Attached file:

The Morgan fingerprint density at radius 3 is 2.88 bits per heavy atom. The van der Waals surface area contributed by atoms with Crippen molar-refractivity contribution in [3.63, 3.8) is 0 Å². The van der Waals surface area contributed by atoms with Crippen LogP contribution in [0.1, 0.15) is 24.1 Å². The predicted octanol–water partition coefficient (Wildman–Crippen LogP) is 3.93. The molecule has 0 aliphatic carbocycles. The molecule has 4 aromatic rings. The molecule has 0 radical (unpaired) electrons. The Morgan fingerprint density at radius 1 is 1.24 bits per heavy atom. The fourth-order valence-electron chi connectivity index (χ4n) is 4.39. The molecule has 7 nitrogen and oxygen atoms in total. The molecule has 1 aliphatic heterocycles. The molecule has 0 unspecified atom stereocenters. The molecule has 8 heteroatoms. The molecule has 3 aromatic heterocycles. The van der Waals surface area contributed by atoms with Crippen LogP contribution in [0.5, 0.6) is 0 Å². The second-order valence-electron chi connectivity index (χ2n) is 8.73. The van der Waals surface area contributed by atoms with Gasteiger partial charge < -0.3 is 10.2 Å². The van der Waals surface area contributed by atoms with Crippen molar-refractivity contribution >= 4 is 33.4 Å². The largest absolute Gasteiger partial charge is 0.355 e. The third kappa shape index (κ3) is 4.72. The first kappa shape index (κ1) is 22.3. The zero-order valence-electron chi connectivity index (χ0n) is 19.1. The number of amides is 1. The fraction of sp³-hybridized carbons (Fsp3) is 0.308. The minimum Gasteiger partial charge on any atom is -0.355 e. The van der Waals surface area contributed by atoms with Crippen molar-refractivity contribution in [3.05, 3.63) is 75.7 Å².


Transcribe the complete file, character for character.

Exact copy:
The Morgan fingerprint density at radius 3 is 2.88 bits per heavy atom. The van der Waals surface area contributed by atoms with Crippen molar-refractivity contribution in [3.63, 3.8) is 0 Å². The van der Waals surface area contributed by atoms with Crippen LogP contribution in [0.1, 0.15) is 24.1 Å². The predicted octanol–water partition coefficient (Wildman–Crippen LogP) is 3.93. The molecule has 0 aliphatic carbocycles. The molecule has 4 aromatic rings. The molecule has 0 radical (unpaired) electrons. The Morgan fingerprint density at radius 1 is 1.24 bits per heavy atom. The fourth-order valence-electron chi connectivity index (χ4n) is 4.39. The molecule has 7 nitrogen and oxygen atoms in total. The molecule has 1 aliphatic heterocycles. The molecule has 0 unspecified atom stereocenters. The molecule has 8 heteroatoms. The molecule has 3 aromatic heterocycles. The van der Waals surface area contributed by atoms with Crippen LogP contribution in [0.5, 0.6) is 0 Å². The second-order valence-electron chi connectivity index (χ2n) is 8.73. The van der Waals surface area contributed by atoms with Gasteiger partial charge < -0.3 is 10.2 Å². The van der Waals surface area contributed by atoms with Crippen molar-refractivity contribution >= 4 is 33.4 Å². The largest absolute Gasteiger partial charge is 0.355 e. The third kappa shape index (κ3) is 4.72. The first kappa shape index (κ1) is 22.3. The zero-order valence-electron chi connectivity index (χ0n) is 19.1. The number of amides is 1. The fraction of sp³-hybridized carbons (Fsp3) is 0.308. The minimum Gasteiger partial charge on any atom is -0.355 e. The van der Waals surface area contributed by atoms with Crippen molar-refractivity contribution in [3.05, 3.63) is 75.7 Å².